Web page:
Betty Boop was an odd looking character from the start with her long dog ears, huge jowls and a little black nose, as she was of the canine species.At first, many cartoon fans have thought the Betty was modeled after the sexy silent screen siren, Clara Bow who was the original,"IT" girl back in the 1920s, but she was created after Helen Kane,as Betty was in fact a flapper holdover from the 1920s.What is interesting of note is that some stories had the Fleischer Studios actually using a soundtrack of Kane's actual singing voice for "Dizzy Dishes" but that wasn't the case.Betty's next apperance would be in the 1930 cartoon short, "Barnacle Bill" which was shortly released the same month that Dizzy Dishes premeired across movie screens.Bimbo plays the title roll of Barnacle Bill, who manges to jump ship to see his girlfriend whom he finds in his address book.Betty's name in this cartoon was "Nancy Lee" and she looks more like silent screen star, Lousie Brooks and not Kane.Our dear Nancy Lee wants to marry Bimbo, but the sailor wants no part of that so he ducks and runs away until he bumps into his captain and then a wild goose chase begins.
"Mysterious Mose" (1930) was Betty's third apperance but she was still unamed for the first several shorts.This cartoon is just brillant and wonderfully animated as Betty is terrified in the night by the scary sounds of "Mysterious Mose, who just happens to be Bimbo who's in love with the damsel in distress.
By 1931, Betty was still a supporting character to Bimbo with the classic one reeler, "The Bum Bandit" in which Betty plays Bimbo's long lost wife and what interesting is we viewing this cartoon, you'll notice that Betty's nose is black then goes to a white nose and changes back again to black.Soon after Dizzy Dishes was released, Fleischer began to hold audtions for to voice the cute little flapper several women did the role, but maybe the two most familar voices would two very talented women, Ann Little who's nickname was "Little Ann Little" as she stood only 4'10 and weighed close to 100 pounds, but Little was a very beautiful and a very talented performer during the early 30s.Then of course was Mae Questel who is most associated with Betty.Questel didn't take over the voice of Betty until 1932, when Little left the Fleischers to go onto other big things in the entertainment fields.It took a while for the Fleischers to realize the their sexy new screen star was quickly catching the attention of the movie going public across the country, at this time when the 1931 Talkartoon release, "Silly Scandals" is were Betty finally made clear that she was the star of the Talkartoons and Max took note and gave Bimbo the supporting role as Betty's boyfriend.There will be more history of Betty during the next few days and discover when Betty became a full fledge human.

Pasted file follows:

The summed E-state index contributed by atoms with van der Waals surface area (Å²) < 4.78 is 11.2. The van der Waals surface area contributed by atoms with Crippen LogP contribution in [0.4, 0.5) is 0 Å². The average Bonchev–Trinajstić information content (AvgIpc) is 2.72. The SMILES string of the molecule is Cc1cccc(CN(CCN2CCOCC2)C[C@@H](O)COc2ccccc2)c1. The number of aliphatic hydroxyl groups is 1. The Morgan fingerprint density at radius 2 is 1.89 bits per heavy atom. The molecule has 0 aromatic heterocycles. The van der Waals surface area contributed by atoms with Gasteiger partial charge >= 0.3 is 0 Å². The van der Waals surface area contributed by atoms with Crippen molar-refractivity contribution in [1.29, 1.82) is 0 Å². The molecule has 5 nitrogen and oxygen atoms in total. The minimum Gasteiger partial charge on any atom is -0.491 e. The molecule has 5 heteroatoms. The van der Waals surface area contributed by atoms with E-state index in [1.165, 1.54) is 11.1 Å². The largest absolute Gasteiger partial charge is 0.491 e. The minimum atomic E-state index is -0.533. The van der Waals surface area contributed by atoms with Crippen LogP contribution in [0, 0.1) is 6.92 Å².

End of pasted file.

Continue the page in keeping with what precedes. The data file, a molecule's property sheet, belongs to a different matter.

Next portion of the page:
Fleischer surrealism and Mickey Mouse's main rival
As more Talkartoon fun continues all month long, right here at Toon Zone.
It's finally here....The "Talkin With The Talkartoons" mega contest is now offically to begin.Very simple, whoever can answer the most (out of 10) questions, will be the grand prize winner.2nd and 3rd place runners up will be eligible for prizes as well.First, please check out the rules on the special Talkartoons contest board and then check out the questions right here.You can enter as much as you like, so that way everyone has a good chance to win.The contest ends Feb.27, 2003 and the winners will be announced on Saturday March 1, 2003. You can e-mail me at email@example.com c/o Talkartoons contest or send me a PM with same contest title.
The grand prize that contains the rarest Talkartoon shorts, as some of the cartoons has just resurfaced in the last couple of weeks and has not been seen in decades.
Here are the ten questions.....Good Luck To All!!!!!
1.Name the "first" offical Betty Boop Cartoon
2.Before the Fleischer Studios moved to 1600 Broadway, where was the original location of the Fleischer Studios
3.What was Koko The Clown's first sound cartoon?
4.Name the cartoon that marked Lou Fleischer's introduction to the Fleischer studios
5.Name the Talkartoon short that Betty appears as a human for the first time
6.What sound system did the Fleischer's record their cartoons on in 1929 and throughout?